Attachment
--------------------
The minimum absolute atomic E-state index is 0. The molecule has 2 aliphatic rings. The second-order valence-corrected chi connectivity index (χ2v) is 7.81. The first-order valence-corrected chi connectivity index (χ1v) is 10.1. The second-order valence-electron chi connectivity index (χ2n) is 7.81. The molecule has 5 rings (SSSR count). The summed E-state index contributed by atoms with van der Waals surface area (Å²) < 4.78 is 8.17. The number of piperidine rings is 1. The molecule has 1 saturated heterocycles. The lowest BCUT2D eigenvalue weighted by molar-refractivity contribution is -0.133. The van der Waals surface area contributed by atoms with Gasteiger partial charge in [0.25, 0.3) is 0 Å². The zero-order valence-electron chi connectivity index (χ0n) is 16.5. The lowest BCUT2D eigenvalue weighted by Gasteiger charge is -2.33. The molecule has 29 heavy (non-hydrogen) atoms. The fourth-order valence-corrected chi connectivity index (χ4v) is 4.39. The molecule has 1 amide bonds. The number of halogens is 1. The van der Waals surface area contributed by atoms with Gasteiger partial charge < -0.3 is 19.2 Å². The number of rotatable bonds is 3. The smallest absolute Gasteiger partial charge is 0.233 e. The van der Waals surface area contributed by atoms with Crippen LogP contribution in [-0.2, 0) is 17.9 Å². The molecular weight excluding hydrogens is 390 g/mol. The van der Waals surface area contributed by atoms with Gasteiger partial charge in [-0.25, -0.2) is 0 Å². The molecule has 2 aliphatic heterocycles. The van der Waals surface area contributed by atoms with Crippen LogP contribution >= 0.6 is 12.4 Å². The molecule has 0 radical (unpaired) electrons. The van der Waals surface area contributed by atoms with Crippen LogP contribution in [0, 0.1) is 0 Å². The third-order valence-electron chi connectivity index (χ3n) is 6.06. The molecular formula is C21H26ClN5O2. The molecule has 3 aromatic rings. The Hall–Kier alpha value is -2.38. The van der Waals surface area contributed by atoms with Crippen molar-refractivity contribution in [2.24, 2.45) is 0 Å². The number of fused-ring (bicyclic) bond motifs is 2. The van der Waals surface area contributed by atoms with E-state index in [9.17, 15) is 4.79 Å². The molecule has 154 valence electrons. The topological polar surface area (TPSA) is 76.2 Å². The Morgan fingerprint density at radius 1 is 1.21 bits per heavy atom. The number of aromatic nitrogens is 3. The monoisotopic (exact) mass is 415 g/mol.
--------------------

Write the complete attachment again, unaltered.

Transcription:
The minimum absolute atomic E-state index is 0. The molecule has 2 aliphatic rings. The second-order valence-corrected chi connectivity index (χ2v) is 7.81. The first-order valence-corrected chi connectivity index (χ1v) is 10.1. The second-order valence-electron chi connectivity index (χ2n) is 7.81. The molecule has 5 rings (SSSR count). The summed E-state index contributed by atoms with van der Waals surface area (Å²) < 4.78 is 8.17. The number of piperidine rings is 1. The molecule has 1 saturated heterocycles. The lowest BCUT2D eigenvalue weighted by molar-refractivity contribution is -0.133. The van der Waals surface area contributed by atoms with Gasteiger partial charge in [0.25, 0.3) is 0 Å². The zero-order valence-electron chi connectivity index (χ0n) is 16.5. The lowest BCUT2D eigenvalue weighted by Gasteiger charge is -2.33. The molecule has 29 heavy (non-hydrogen) atoms. The fourth-order valence-corrected chi connectivity index (χ4v) is 4.39. The molecule has 1 amide bonds. The number of halogens is 1. The van der Waals surface area contributed by atoms with Gasteiger partial charge < -0.3 is 19.2 Å². The number of rotatable bonds is 3. The smallest absolute Gasteiger partial charge is 0.233 e. The van der Waals surface area contributed by atoms with Crippen LogP contribution in [-0.2, 0) is 17.9 Å². The molecular weight excluding hydrogens is 390 g/mol. The van der Waals surface area contributed by atoms with Gasteiger partial charge in [-0.25, -0.2) is 0 Å². The molecule has 2 aliphatic heterocycles. The van der Waals surface area contributed by atoms with Crippen LogP contribution >= 0.6 is 12.4 Å². The molecule has 0 radical (unpaired) electrons. The van der Waals surface area contributed by atoms with Crippen LogP contribution in [0, 0.1) is 0 Å². The third-order valence-electron chi connectivity index (χ3n) is 6.06. The molecular formula is C21H26ClN5O2. The molecule has 3 aromatic rings. The Hall–Kier alpha value is -2.38. The van der Waals surface area contributed by atoms with Crippen molar-refractivity contribution in [2.24, 2.45) is 0 Å². The number of fused-ring (bicyclic) bond motifs is 2. The van der Waals surface area contributed by atoms with E-state index in [9.17, 15) is 4.79 Å². The molecule has 154 valence electrons. The topological polar surface area (TPSA) is 76.2 Å². The Morgan fingerprint density at radius 1 is 1.21 bits per heavy atom. The number of aromatic nitrogens is 3. The monoisotopic (exact) mass is 415 g/mol.